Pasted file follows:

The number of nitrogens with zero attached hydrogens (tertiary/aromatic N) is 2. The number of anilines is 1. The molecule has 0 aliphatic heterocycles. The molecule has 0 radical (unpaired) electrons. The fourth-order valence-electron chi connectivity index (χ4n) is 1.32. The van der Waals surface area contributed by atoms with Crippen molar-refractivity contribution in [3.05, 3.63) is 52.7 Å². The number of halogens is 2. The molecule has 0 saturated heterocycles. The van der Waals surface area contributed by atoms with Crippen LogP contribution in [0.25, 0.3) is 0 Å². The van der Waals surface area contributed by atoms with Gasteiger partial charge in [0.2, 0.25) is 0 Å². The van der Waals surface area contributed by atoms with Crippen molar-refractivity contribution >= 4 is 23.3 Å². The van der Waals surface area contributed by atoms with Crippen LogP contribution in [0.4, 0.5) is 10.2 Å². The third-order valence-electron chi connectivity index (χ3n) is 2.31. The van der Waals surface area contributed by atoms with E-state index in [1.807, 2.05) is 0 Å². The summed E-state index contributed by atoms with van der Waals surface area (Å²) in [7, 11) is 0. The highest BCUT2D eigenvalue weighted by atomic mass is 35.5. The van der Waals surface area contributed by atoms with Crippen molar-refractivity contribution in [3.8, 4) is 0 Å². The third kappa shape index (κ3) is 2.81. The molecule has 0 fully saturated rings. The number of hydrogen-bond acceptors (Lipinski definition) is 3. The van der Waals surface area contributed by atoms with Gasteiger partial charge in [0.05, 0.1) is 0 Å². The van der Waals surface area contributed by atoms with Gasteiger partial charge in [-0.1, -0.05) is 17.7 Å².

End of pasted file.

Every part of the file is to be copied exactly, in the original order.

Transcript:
The number of nitrogens with zero attached hydrogens (tertiary/aromatic N) is 2. The number of anilines is 1. The molecule has 0 aliphatic heterocycles. The molecule has 0 radical (unpaired) electrons. The fourth-order valence-electron chi connectivity index (χ4n) is 1.32. The van der Waals surface area contributed by atoms with Crippen molar-refractivity contribution in [3.05, 3.63) is 52.7 Å². The number of halogens is 2. The molecule has 0 saturated heterocycles. The van der Waals surface area contributed by atoms with Crippen LogP contribution in [0.25, 0.3) is 0 Å². The van der Waals surface area contributed by atoms with Gasteiger partial charge in [0.2, 0.25) is 0 Å². The van der Waals surface area contributed by atoms with Crippen molar-refractivity contribution >= 4 is 23.3 Å². The van der Waals surface area contributed by atoms with Crippen LogP contribution in [0.4, 0.5) is 10.2 Å². The third-order valence-electron chi connectivity index (χ3n) is 2.31. The van der Waals surface area contributed by atoms with E-state index in [1.807, 2.05) is 0 Å². The summed E-state index contributed by atoms with van der Waals surface area (Å²) in [7, 11) is 0. The highest BCUT2D eigenvalue weighted by atomic mass is 35.5. The van der Waals surface area contributed by atoms with Crippen molar-refractivity contribution in [3.8, 4) is 0 Å². The third kappa shape index (κ3) is 2.81. The molecule has 0 fully saturated rings. The number of hydrogen-bond acceptors (Lipinski definition) is 3. The van der Waals surface area contributed by atoms with Gasteiger partial charge in [0.05, 0.1) is 0 Å². The van der Waals surface area contributed by atoms with Gasteiger partial charge in [-0.1, -0.05) is 17.7 Å².